Shock is defined as “a pathophysiologic state in which the circulatory system is unable to perfuse tissues and meet oxygen demand adequately.”
(Revell, 2003) Shock should never be described by a blood pressure. A blood pressure is a poor indicator of the patients overall perfusion.
Everyday, clinicians are faced with trauma’s lethal triad, which is comprised of hypothermia, acidosis and coagulopathy.
(Rotondo M, 1997) When the clinician fails to address each aspect of the triad the results quite often result in fatal consequences. The good news is that small interventions that address each arm of the lethal triad are both cost efficient and rather simple.
We are all well aware of the alphabetic mnemonic is widely published in a number of trauma text books and manuals (For those of you who are not: A: Airway, B: Breathing, C: Circulation, D: Disability, E: Expose), unfortunately the “E” has turned out to be a double edged sword. Prehospital providers have become samurai with their trauma shears and literally within mere minutes can have the victim of a trauma completely exposed to the elements and strapped to a hard plastic board. The prehospital provider then expedites the patient the closest trauma center where the staff expose the patient again (assuming that the patient was that 1 in a billon who was covered with a Mylar blanket) and begin to infuse copious amounts of room temperature intervenous fluids. At which point the patient is taken to CT (notoriously cold, even to the staff, and yes that is why the CT techs are always wearing sweaters), followed shortly there after by a trip to the operating room. During this typical scenario, did anyone notice that the issue of hypothermia might have started to become problematic?
So why focus on something so simple? Can a lowered body temperature really make that big of a difference? YES! Think of hypothermia as having its own triad.
The clotting cascade, an item of vital importance when dealing with penetrating trauma is adversely affected by temperature, as the temperature of the trauma patient decreases the bodies ability to halt bleeding decreases proportionately, the body quickly looses is ability to clot.
(Ferrara, 1990) (Watts, 1998) Rohrer found that “enzymatic reactions of the coagulation cascade are strongly inhibited by hypothermia”. (Rohrer MJ, 1992)
In short, the clotting cascade has been shown to be adversely affected by temperature. So to stop your patient from bleeding out keep them warm!
Adenosine triphosphate (ATP) is the human bodies fuel, without it the engine simply does not run. When you look at the patient that has suffered a traumatic injury, there very quickly becomes an imbalance between supply and demand. As catecholamines surge through he patient’s body, fuel (ATP) is used. This causes a high demand, with no supply. To further complicate the issue, like in the scenario detailed above the patient’s core body temperature begins to fall. The patient then begins to shiver and shake generating his or her own source of heat. This in turn increases the ATP expenditure, thereby stressing the already hypoperfused and hypoxic patient.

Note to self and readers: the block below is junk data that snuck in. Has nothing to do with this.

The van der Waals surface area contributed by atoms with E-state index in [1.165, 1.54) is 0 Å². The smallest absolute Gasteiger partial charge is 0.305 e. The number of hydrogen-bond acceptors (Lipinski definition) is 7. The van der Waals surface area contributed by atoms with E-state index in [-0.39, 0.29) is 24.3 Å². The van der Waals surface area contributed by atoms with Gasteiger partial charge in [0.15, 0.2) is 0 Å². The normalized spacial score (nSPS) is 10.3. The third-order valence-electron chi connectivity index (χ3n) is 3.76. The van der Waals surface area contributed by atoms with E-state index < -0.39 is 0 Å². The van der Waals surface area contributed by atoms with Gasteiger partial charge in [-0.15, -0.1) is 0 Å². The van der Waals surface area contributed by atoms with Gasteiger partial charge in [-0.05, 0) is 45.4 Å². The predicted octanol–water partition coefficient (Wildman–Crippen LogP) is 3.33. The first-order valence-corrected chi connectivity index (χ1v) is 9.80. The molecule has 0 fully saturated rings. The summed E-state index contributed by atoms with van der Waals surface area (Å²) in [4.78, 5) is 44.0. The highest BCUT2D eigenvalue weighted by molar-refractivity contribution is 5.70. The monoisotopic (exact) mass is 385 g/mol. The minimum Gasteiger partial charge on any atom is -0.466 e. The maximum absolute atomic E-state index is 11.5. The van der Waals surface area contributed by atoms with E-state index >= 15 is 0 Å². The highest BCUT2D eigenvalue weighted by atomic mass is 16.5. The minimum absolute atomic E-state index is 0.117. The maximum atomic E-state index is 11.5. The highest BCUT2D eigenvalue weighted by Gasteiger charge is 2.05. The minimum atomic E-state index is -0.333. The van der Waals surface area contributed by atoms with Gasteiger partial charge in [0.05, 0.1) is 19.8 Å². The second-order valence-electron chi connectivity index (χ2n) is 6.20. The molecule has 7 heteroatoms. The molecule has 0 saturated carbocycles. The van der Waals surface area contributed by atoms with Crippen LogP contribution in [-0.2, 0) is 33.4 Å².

This is the portion of the article that generates the most laughter. Patient comfort, how can we even consider patient comfort? A patient presents to the trauma room after suffering multiple stab wounds. Why must the clinician turn their attention from the fact that the patient is continuously bleeding from multiple stab wounds? Well, firstly removing attention from active bleeding site is not the goal. The goal here is to intervene on the lethal trauma triad before it spirals out of control. Addressing comfort is a simple intervention that both the nurse and physician can do, and this simple intervention can have monumental results.
It is well understood that being involved in a trauma can have far reaching physiologic as well as psychological effects. The health care team can intercede before the patient is even admitted to the trauma room by altering the ambient temperature of the room. Then once the patient arrives immediately following the primary survey warming blankets, and preferably a head covering should be provided for the patient. As discussed previously by maintaining normothermia the health care provider intercedes and decelerates the downward spiral of the clotting cascade. This also prevents the patient from trembling, which utilizes already scarce and valuable ATP. Lastly, the patient is in a particularly vulnerable state, to provide comfort, warmth, and a sense of safety and security serves to make a difficult experience a little psychologically more tolerable.
Watts, D. e. (1998). Hypothermic coagulopathy in trauma:effect of varying levels of hypothermia on enzyme speed, platlet function, and fibrinolytic activity. Journal of Trauma , 44 (5), 846-854.
Ferrara, A. e. (1990). Hypothermia and acidosis worsen coagulopathy in the patient requiring massive transfussion. Americian Journal of Surgery , 160 (5), 515-518.
Gubler K., G. L. (1994). The impact of hypothermia on dilutional coagulopathy. Journal of Trauma (36), 847-851.
Kashuk JL, M. E. (1982). Major abdominal vascular trauma: A unifid approach. Journal of Trauma (22), 672-679.
Revell, M. ,. (2003). Endpoints for fluid Resuscitation in hemorrhagic shock. The Journal of Trauma , 54, S63-S67.
Rohrer MJ, N. A. (1992). Effect of hypothermia on the coagulation cascade. Critical Care Medicine , 20 (10), 1402-1405.
Rotondo M, Z. M. (1997). The damage control sequence and underlying logic. Surg Clin North America (77), 761-777.